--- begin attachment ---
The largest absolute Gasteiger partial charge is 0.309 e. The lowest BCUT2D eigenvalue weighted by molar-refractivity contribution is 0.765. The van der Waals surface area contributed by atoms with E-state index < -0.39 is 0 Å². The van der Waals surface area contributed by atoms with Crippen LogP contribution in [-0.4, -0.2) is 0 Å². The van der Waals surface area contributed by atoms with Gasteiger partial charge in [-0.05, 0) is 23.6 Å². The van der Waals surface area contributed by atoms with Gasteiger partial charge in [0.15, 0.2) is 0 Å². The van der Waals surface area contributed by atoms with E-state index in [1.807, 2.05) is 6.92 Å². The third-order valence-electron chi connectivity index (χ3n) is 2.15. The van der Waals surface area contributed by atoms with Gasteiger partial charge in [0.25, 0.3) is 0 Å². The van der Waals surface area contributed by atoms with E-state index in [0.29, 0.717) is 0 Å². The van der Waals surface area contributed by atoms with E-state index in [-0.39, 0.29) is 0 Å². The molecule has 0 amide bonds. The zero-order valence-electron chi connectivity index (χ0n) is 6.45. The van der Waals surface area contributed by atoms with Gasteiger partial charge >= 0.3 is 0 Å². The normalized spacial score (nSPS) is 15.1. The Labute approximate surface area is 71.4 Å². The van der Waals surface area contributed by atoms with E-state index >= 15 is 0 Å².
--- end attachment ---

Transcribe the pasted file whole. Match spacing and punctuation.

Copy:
The largest absolute Gasteiger partial charge is 0.309 e. The lowest BCUT2D eigenvalue weighted by molar-refractivity contribution is 0.765. The van der Waals surface area contributed by atoms with E-state index < -0.39 is 0 Å². The van der Waals surface area contributed by atoms with Crippen LogP contribution in [-0.4, -0.2) is 0 Å². The van der Waals surface area contributed by atoms with Gasteiger partial charge in [-0.05, 0) is 23.6 Å². The van der Waals surface area contributed by atoms with Gasteiger partial charge in [0.15, 0.2) is 0 Å². The van der Waals surface area contributed by atoms with E-state index in [1.807, 2.05) is 6.92 Å². The third-order valence-electron chi connectivity index (χ3n) is 2.15. The van der Waals surface area contributed by atoms with Gasteiger partial charge in [0.25, 0.3) is 0 Å². The van der Waals surface area contributed by atoms with E-state index in [0.29, 0.717) is 0 Å². The van der Waals surface area contributed by atoms with E-state index in [-0.39, 0.29) is 0 Å². The molecule has 0 amide bonds. The zero-order valence-electron chi connectivity index (χ0n) is 6.45. The van der Waals surface area contributed by atoms with Gasteiger partial charge >= 0.3 is 0 Å². The normalized spacial score (nSPS) is 15.1. The Labute approximate surface area is 71.4 Å². The van der Waals surface area contributed by atoms with E-state index >= 15 is 0 Å².